Eat Like a Footballer: Counting Calories and Costs
28th June 2018
It takes a lot of fuel in the tank to get a professional where he needs to be. If you travel for work, you already know how much it costs you to get the job done. It's not just your car or van that needs filling up, though. If you aren't claiming your tax refunds for the food you're eating at work, you're still missing out.
How fit does a footballer have to be?
Take a professional footballer, for example. That's a tough, demanding job and you've got to keep yourself in peak condition to excel at it. A typical high-level match probably involves between 5 and 7 miles of running over the full length of the game. That's mostly at a sprint, too – meaning you're pushing your heart to 85% or more of its maximum rate. Performing at that level means taking a long, hard look at how you're fuelling your body. That's all the time, too – not just on match days. Training, workouts and even just getting through a rest day all take energy.
How much do footballers eat?
At around 11-12 stone, an average-sized male footballer probably burns between 3,000 and 4,500 calories a day. It works out at about 25-30 calories per pounds of body weight. Top-tier performers might even need more to stay in match shape. Compare that with a British Army soldier – about the most physically challenging job there is - and the demands are surprisingly similar. An Armed Forces diet typically runs to 3,750 calories a day at the low end. More intense duty can ramp that up as high as 6,550, though.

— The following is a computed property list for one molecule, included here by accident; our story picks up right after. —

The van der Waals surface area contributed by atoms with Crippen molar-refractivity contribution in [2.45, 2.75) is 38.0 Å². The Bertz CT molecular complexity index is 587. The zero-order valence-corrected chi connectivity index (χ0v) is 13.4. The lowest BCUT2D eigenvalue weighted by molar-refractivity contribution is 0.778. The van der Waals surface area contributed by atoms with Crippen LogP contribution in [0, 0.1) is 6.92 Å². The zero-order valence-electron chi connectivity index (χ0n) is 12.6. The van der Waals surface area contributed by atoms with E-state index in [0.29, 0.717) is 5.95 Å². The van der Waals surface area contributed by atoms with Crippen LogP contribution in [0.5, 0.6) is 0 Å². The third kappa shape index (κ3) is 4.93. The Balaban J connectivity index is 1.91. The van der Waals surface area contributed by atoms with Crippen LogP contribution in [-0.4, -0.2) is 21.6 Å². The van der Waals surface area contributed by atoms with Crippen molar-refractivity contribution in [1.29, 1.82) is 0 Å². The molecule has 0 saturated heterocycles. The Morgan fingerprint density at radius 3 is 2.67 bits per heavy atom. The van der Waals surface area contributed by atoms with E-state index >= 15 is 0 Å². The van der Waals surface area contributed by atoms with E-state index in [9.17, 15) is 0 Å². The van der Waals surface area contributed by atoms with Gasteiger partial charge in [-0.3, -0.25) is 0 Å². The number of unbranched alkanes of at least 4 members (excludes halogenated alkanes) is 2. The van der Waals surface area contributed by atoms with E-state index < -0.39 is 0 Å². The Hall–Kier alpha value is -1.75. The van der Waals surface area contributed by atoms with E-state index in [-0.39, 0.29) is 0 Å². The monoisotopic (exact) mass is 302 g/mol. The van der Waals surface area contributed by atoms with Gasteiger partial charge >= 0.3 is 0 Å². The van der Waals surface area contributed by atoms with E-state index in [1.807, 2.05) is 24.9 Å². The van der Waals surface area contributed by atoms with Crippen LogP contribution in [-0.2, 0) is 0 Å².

What do footballers eat when training?
Of course, when it comes to counting calories, there's a lot more to it than simply pushing them into your face by the fistful. Professional footballer diets are carefully weighed up to give the maximum benefit on the field. You're probably looking at something like:
- 60%-70% complex carbohydrates (things like whole grains, fruits and vegetables)
- 20%-25% “good” fats (nuts, fish, olive oil, etc.)
- Around 10% protein (lean meats, shellfish, fat-free dairy and so on)
Counting the cost, not just the calories
You don't have to be a professional sportsman to need good food to get through the day. There are plenty of hard, physical jobs outside of the Beautiful Game. Whether you work offshore, on construction sites or in the Armed Forces, your health matters. Whatever you do for a living, and whatever you're eating to survive it, talk to RIFT about including meal costs in your tax refund claim. It's one of the easiest allowable expenses to miss, and it could be worth as much as £500 a year.